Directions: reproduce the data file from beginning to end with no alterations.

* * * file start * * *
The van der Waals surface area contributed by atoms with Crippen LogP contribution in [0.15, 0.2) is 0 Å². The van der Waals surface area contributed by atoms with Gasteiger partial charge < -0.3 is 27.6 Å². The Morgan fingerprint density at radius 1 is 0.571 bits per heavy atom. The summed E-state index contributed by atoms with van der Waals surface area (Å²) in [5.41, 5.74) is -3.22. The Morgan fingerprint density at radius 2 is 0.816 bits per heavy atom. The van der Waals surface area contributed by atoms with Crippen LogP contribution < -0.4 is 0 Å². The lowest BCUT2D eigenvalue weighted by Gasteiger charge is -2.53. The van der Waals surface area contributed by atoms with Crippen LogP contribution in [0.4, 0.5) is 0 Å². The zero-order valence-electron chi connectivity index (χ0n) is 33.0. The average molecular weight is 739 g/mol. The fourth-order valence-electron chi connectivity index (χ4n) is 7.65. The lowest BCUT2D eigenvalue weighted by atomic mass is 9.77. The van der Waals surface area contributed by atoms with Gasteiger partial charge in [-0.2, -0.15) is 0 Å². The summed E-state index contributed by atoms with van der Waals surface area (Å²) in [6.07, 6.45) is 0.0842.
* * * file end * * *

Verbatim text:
The van der Waals surface area contributed by atoms with Crippen LogP contribution in [0.15, 0.2) is 0 Å². The van der Waals surface area contributed by atoms with Gasteiger partial charge < -0.3 is 27.6 Å². The Morgan fingerprint density at radius 1 is 0.571 bits per heavy atom. The summed E-state index contributed by atoms with van der Waals surface area (Å²) in [5.41, 5.74) is -3.22. The Morgan fingerprint density at radius 2 is 0.816 bits per heavy atom. The van der Waals surface area contributed by atoms with Crippen LogP contribution < -0.4 is 0 Å². The lowest BCUT2D eigenvalue weighted by Gasteiger charge is -2.53. The van der Waals surface area contributed by atoms with Crippen LogP contribution in [0.4, 0.5) is 0 Å². The zero-order valence-electron chi connectivity index (χ0n) is 33.0. The average molecular weight is 739 g/mol. The fourth-order valence-electron chi connectivity index (χ4n) is 7.65. The lowest BCUT2D eigenvalue weighted by atomic mass is 9.77. The van der Waals surface area contributed by atoms with Gasteiger partial charge in [-0.2, -0.15) is 0 Å². The summed E-state index contributed by atoms with van der Waals surface area (Å²) in [6.07, 6.45) is 0.0842.